Dreamy destinations

How do you pick places for your bucket list? There’s nothing like a good story to inspire an adventure or an escape to an idyllic locale. We were raised on stories of fairytale worlds, tales of adventure and romance — why not experience a taste of them in real life?

Here are some ideas to get you thinking:

The Romantic Road, Bavaria, Germany

If you’ve ever dreamed of wandering into a fairytale, Neuschwanstein Castle may be as close as you’ll come in real life. Inspired by medieval knights’ castles and the grand operas of Wagner, what was once the private retreat of "Mad King Ludwig" is now host to over 1.3 million visitors a year. Its architecture has inspired Disney castles, and its setting is no less stunning. Perched on one of Europe’s prettiest gorges with a backdrop of forests, mountains, lakes and a waterfall, the views of the castle from nearby Mary’s Bridge are as spectacular as the views from the castle. For the full fairytale experience, you can even arrive by horse-drawn carriage.

However, the journey to the castle is also to be savoured. Neuschwanstein Castle and its sister site Hohenschwangau Castle are the pinnacle of the Romantic Road — a scenic drive loosely based on an medieval trade route stretching from Würzburg to the German Alps. Along the way, you’ll pass through historic walled cities and smaller villages and towns, each with its own charm and attractions. You can book a coach tour of the area or rent a car, or even hike or cycle sections of the route. You don’t have to have a royal budget — there are affordable hostels, guesthouses and bed & breakfasts along the way.

For more information, visit www.neuschwanstein.de and Romantic Road Germany.

Colmar, France

Forget Paris? This small town in the Alsace region of northeastern France is already turning a few heads. Thanks to its meticulously preserved heritage dating back more than 1000 years, Colmar looks like it could have been plucked from French folk tales. While the culture is distinctly Alsatian, the city still shows its medieval and Renaissance roots. It has been called "one of the most beautiful towns in the world", but it’s also famous for its wine and cuisine. Wine tours and cooking schools offer visitors a chance to savour the local flavour, and dance and music performances capture the area’s folklore.

If you’re thinking of a winter getaway, see the town at its best during the Christmas season. While artfully lit year round, the town sparkles with Christmas lights and festive decorations. Shop for gifts at the Christmas markets where you’ll find local specialties like jewelry and blown glass. Attend mass at one of the historic churches, and keep your eyes peeled for special concerts and performances. Don’t forget to sample some mulled wine and the many kinds of bredele (a traditional Christmas cookie).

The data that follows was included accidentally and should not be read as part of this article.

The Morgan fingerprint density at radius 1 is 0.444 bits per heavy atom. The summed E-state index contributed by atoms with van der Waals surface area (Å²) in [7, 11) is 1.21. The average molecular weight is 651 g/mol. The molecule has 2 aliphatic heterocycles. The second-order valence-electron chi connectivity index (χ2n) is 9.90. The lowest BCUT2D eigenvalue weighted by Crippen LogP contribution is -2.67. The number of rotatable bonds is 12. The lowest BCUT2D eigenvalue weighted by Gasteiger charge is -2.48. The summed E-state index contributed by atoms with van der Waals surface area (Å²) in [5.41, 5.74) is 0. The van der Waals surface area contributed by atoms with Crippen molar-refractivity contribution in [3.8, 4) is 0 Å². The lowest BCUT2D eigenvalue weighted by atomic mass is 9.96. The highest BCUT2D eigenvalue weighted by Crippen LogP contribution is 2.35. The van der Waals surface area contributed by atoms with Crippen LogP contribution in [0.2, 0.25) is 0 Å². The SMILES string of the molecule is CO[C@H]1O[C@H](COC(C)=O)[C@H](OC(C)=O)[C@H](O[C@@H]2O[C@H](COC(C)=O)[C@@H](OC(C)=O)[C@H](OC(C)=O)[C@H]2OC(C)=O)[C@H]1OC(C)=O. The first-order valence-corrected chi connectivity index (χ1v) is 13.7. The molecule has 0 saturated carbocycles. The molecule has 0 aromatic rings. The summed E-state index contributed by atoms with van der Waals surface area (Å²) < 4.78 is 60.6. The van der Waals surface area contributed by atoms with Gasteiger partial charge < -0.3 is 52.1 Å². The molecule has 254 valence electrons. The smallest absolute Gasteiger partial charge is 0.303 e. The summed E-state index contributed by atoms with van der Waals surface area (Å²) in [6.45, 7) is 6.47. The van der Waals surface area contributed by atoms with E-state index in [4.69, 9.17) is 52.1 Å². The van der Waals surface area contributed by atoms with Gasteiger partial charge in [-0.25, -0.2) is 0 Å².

For more information, visit the Colmar Tourist Office and Colmar’s Christmas markets website.

Sicily, Italy

Some dream of Venice and Rome, but your thoughts may wander to a villa beyond "the boot". Sicily isn’t just an island: this autonomous region in Italy has its own culture and stories. Over the centuries, many cultures have invaded and settled on the island, each leaving their mark — not to mention a variety of archaeological sites like the Greek Valley of the Temples and the Necropolis of Pantalica, an ancient burial ground last used in the 7th century B.C. Great thinkers, writers and artists have also shaped the personality of Sicily, and some attractions like grumbling Mount Etna have practically become the stuff of legends. Visitors will find no shortage of activities and sites to visit, from grand churches to castles and seaside resorts to major cities like Palmero and Catania.

Of course, we’d be remiss if we didn’t mention the island’s famous wine and cuisine that earned it the nickname of "God’s Kitchen". You can’t go wrong with traditional seafood and pasta dishes, but be sure to save room for dessert. Cannoli has become synonymous with the island, but pastries, cakes, cookies and other sweets are worth a nosh.

For more information, visit the Italian Tourism website and Sicily for Tourists.

Petra, Jordan

Despite the ugly shadow of political unrest and war, popular tales like the Arabian Nights have inspired travellers to venture to the Middle East. Perhaps the quintessential "Lost City" is the rose-red caverns of Petra. Once an important stop along ancient trade routes, the city was lost to the western world after the 14th century. Legend has it that Petra was rediscovered in 1812 by Johann Ludwig Burckhardt, a Swiss adventurer who tricked his way into the heavily guarded city.